Transnational(ist) Mexico: Displacement, Migration, and Mobility, September 25-26, 2015

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On September 25 and 26, the Department of Spanish and Portuguese in the School of Languages, Literatures, and Cultures at University of Maryland, College Park is convening a conference on “Transnational(ist) Mexico: Displacement, Migration, and Mobility.”

Transnationalism is both a historical condition and a category of analysis. By situating recent and contemporary Mexican cultural production within a hemispheric and global network of power relations and commercial flows, we can investigate how a transnational framework elucidates uneven temporal and spatial distributions often concealed within conventional narratives of national culture, history, and tradition.

Narcotrafficking and money laundering are contemporary examples of how Mexico is composed of numerous nodes through which capital, ideas and people move. The literary and cultural products of Mexico emerge through a spatial architecture of transnational flows situated simultaneously within and beyond the boundaries of the nation-state. The recent mass migration of children to the United States is a reminder of how Mexico is situated between very different regions and nations.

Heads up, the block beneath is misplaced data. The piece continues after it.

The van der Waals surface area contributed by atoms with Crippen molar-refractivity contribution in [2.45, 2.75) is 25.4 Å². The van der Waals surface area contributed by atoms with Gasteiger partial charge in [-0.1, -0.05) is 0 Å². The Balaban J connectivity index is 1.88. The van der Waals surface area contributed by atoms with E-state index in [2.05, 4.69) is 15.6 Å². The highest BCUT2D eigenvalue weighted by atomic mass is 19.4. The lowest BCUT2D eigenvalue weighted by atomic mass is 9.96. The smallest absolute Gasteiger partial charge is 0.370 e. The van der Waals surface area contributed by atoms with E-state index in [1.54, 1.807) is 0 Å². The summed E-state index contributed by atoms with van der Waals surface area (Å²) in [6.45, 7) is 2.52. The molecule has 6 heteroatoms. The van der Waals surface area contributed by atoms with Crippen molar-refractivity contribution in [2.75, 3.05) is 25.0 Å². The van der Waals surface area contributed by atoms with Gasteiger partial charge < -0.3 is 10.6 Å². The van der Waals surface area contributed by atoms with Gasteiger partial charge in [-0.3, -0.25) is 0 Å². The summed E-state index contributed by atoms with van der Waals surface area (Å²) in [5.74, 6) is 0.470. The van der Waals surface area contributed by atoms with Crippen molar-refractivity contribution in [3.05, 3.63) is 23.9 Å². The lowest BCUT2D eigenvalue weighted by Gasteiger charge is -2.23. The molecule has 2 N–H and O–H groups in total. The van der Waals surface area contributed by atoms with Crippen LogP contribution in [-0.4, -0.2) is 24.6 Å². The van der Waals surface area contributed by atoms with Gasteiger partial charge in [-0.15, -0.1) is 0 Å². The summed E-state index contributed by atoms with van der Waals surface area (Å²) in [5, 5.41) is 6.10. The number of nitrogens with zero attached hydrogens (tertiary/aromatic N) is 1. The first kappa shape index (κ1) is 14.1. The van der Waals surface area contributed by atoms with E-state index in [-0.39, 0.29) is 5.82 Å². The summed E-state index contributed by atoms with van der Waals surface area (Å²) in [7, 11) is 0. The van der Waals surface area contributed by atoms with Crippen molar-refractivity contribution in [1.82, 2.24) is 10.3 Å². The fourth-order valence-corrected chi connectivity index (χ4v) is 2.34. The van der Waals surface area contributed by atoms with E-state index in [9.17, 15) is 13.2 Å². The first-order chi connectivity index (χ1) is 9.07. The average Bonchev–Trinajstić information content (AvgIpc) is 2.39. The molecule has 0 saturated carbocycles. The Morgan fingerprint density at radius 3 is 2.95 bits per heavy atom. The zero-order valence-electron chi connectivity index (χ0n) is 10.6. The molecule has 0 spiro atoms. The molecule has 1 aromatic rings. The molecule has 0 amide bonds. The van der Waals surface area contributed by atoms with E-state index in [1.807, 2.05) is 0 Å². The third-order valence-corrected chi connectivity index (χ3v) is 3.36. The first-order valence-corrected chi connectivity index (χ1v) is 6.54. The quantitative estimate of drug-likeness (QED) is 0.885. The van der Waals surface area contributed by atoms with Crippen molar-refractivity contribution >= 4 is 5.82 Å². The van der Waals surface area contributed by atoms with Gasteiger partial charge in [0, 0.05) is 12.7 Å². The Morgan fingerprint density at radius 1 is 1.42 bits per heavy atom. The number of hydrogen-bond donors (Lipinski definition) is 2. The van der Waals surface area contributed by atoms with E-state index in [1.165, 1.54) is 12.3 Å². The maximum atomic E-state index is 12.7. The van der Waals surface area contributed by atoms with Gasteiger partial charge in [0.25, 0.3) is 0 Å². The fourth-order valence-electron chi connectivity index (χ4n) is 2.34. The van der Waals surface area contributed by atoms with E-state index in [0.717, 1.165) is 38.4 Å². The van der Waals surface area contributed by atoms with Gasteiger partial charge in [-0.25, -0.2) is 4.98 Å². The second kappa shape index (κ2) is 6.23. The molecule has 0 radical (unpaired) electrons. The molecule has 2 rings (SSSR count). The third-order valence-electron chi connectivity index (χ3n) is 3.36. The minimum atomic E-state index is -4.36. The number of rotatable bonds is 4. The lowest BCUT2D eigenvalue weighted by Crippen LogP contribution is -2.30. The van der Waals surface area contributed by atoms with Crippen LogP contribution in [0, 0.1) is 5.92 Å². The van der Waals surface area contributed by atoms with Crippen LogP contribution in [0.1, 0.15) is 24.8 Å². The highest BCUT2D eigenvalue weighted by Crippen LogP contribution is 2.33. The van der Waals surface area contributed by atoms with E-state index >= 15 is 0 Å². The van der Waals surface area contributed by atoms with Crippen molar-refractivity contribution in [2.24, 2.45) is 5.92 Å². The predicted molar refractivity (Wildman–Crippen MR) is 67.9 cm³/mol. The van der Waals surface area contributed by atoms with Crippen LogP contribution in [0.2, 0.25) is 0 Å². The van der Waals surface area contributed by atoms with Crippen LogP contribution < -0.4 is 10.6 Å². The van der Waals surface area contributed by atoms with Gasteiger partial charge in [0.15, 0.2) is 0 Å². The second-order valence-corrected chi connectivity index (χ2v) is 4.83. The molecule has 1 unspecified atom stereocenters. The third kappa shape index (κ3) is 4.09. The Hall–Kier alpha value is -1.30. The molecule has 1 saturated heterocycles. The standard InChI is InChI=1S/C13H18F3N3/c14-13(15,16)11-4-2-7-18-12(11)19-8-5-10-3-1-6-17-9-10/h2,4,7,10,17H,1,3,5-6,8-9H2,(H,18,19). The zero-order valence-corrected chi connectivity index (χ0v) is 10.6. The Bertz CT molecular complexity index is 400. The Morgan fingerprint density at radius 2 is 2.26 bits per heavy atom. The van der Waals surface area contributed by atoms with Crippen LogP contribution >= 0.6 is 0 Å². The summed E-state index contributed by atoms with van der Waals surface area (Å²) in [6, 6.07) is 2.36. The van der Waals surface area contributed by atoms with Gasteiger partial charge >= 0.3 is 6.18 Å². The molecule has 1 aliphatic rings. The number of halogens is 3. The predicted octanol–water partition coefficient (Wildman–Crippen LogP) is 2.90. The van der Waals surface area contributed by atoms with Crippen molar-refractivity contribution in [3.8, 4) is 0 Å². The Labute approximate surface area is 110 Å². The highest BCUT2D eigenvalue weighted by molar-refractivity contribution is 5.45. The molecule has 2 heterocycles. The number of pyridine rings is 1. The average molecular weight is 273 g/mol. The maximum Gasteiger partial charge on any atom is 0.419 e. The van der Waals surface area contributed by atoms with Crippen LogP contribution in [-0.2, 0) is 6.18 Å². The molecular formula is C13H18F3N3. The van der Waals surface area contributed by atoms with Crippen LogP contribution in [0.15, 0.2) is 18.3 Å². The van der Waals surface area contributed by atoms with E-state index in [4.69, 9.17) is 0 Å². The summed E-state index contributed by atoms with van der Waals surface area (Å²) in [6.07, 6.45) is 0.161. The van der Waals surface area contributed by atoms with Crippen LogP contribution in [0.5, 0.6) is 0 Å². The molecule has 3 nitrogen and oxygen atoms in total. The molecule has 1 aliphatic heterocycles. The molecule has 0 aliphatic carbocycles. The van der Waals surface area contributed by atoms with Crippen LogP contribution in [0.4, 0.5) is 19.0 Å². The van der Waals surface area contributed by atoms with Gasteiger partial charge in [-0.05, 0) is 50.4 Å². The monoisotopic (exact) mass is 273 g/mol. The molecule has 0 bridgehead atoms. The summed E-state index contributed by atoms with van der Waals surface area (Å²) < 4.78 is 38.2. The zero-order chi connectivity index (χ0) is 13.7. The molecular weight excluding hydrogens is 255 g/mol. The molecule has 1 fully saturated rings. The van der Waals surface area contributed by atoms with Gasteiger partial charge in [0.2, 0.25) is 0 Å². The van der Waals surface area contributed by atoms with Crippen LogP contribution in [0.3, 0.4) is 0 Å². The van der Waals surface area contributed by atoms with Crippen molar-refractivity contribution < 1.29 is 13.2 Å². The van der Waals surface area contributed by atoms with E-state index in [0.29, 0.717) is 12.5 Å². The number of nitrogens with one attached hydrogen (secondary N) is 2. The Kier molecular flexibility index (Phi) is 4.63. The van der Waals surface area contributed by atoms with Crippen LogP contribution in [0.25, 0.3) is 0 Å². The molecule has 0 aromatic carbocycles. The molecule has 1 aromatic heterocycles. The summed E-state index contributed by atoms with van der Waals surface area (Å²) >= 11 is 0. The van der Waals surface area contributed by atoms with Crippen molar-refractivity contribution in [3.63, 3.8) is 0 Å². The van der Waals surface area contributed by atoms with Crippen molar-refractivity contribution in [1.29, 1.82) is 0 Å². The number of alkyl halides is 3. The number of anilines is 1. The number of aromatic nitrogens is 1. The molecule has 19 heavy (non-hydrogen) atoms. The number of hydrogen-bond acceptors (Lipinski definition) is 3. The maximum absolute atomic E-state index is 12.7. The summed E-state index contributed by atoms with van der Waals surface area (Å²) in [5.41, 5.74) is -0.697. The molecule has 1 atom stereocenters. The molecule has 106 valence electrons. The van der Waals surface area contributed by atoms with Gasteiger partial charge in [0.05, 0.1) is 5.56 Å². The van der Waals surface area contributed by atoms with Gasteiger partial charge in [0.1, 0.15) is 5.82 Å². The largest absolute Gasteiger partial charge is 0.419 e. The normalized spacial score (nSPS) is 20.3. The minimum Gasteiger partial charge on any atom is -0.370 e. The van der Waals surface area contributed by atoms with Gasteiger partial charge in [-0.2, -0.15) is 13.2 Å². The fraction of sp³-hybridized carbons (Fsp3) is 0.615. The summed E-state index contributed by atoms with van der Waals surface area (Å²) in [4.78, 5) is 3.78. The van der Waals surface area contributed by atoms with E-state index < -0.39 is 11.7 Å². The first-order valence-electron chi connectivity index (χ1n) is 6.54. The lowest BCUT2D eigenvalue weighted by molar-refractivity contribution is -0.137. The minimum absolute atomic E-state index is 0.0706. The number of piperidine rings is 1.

The title of the conference is paradoxical: We wish to consider the persistence of the nation-state in the present moment, so strongly defined by transnational currents and tendencies, while also considering both the values and limitations of nation-state based areas of research.